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Mack v. Berryhill

United States District Court, W.D. North Carolina, Asheville Division

September 27, 2017

ELIJAH MACK, Plaintiff,
v.
NANCY A. BERRYHILL, Acting Commissioner of Social Security, Defendant.

          ORDER

          GRAHAM C. MULLEN UNITED STATES DISTRICT JUDGE.

         THIS MATTER is before the Court upon Plaintiff's Amended Motion for Summary Judgment (Doc. No. 8) and Commissioner's Motion for Summary Judgment (Doc. No. 9). Having carefully considered such motions and reviewed the pleadings, the court enters the following findings, conclusions, and Order.

         FINDINGS AND CONCLUSIONS

         I. Administrative History

         Plaintiff filed an application for a period of disability and Disability Insurance Benefits on December 15, 2014, alleging a disability onset date of December 15, 2014. Plaintiff subsequently amended his alleged onset date to January 22, 2015. Plaintiff's claim was denied both initially and on reconsideration. Thereafter, Plaintiff requested and was granted a hearing before an administrative law judge (“ALJ”). After reviewing the record and conducting an in-person hearing, the ALJ issued a decision which was unfavorable to Plaintiff, from which Plaintiff appealed to the Appeals Council. Plaintiff's request for review was denied, making the ALJ's decision the final decision of the Commissioner of Social Security (“Commissioner”).

         Thereafter, Plaintiff timely filed this action, seeking judicial review of the ALJ's decision.

         II. Factual Background

         In his decision, the ALJ first determined that Plaintiff has not engaged in substantial gainful activity since his alleged onset date (Tr. 22). At the second step, the ALJ concluded that Plaintiff has the following combination of severe impairments: degenerative disease of the lumbar spine, degenerative joint disease of the hips, degenerative joint disease of the knees, status post fractures on the lower back, pelvis, and lower extremities, organic brain disorder secondary to traumatic brain injury, affective disorder, and anxiety disorder. Id. At the third step, the ALJ found that the Plaintiff did not have an impairment or combination of impairments that meet or medically equal the severity of one the listed impairments in 20 C.F.R. § 404, Subpart P, Appendix 1. (Tr. 23). However, in reaching this determination the ALJ did find that Plaintiff has moderate difficulties with regard to concentration, persistence, or pace. (Tr. 26).

         The ALJ then found that Plaintiff has residual functional capacity (RFC) to perform light work with the following limitations:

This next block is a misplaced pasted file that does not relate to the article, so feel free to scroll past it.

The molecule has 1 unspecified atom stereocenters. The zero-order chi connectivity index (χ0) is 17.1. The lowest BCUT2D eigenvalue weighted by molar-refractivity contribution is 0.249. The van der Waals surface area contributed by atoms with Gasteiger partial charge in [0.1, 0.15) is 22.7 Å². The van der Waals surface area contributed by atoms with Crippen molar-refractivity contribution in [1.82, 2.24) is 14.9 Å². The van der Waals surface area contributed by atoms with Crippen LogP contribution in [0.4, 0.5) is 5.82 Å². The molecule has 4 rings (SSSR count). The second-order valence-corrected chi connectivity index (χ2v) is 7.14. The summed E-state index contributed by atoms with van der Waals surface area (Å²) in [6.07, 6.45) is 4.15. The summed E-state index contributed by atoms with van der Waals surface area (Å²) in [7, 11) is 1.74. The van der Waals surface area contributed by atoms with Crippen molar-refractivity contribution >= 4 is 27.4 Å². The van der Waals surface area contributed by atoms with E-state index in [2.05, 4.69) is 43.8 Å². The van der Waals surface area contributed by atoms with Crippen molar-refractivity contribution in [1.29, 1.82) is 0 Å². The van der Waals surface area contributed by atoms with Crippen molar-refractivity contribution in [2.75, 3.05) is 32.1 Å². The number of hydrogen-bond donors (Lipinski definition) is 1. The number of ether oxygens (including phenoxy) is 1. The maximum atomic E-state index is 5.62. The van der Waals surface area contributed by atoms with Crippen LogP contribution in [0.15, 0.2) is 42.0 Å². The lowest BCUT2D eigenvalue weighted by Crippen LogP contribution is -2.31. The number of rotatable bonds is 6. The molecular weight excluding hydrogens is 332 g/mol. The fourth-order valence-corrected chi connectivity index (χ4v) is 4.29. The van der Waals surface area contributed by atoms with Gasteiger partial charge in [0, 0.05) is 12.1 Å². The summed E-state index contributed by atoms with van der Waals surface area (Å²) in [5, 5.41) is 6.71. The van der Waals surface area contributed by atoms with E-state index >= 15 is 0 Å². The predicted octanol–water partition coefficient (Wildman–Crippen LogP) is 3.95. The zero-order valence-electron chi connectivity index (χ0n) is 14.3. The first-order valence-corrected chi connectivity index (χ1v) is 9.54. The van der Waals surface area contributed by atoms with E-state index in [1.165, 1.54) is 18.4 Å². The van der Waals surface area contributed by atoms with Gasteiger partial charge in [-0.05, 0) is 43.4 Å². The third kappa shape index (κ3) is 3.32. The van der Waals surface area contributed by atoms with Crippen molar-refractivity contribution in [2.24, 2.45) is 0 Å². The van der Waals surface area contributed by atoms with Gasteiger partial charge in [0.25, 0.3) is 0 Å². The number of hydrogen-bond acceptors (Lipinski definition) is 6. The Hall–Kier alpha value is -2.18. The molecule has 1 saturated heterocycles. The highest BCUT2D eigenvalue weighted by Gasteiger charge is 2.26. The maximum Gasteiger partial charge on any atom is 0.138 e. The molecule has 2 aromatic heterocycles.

except that [Plaintiff] could stand and/or walk 4 out of 8 hours; frequently operate foot controls with the right lower extremity; frequently climb ramps/stairs, occasionally climb ladders, ropes, and scaffolds, frequently stoop, and occasionally kneel, crouch, and crawl; perform simple, routine, repetitive tasks; have his time off task accommodated by normal breaks; have occasional public interaction; and tolerate few changes in the routine work setting.

(Tr 27). As a result, the ALJ found in the fourth step that Plaintiff is unable to perform any past relevant work. (Tr. 45). However, at the fifth step, the ALJ concluded that there are jobs that exist in significant numbers in the national economy that Plaintiff can perform, including wiper, marker, and electronic worker. (Tr. 45-46). Accordingly, the ALJ found that Plaintiff is not disabled under the Act.

         III. Standard of Review

         The only issues on review are whether the Commissioner applied the correct legal standards and whether the Commissioner's decision is supported by substantial evidence. Richardson v. Perales, 402 U.S. 389, 390 (1971); Hays v. Sullivan, 907 F.2d 1453, 1456 (4th Cir. 1990). Review by a federal court is not de novo, Smith v. Schwieker, 795 F.2d 343, 345 (4th Cir. 1986); rather, inquiry is limited to whether there was “such relevant evidence as a reasonable mind might accept as adequate to support a conclusion, ” Richardson, 402 U.S. at 400. Even if the undersigned were to find that a preponderance of the evidence weighed against the Commissioner's decision, the Commissioner's decision would have to be affirmed if supported by substantial evidence. Hays, 907 F.2d at 1456.

         IV. ...


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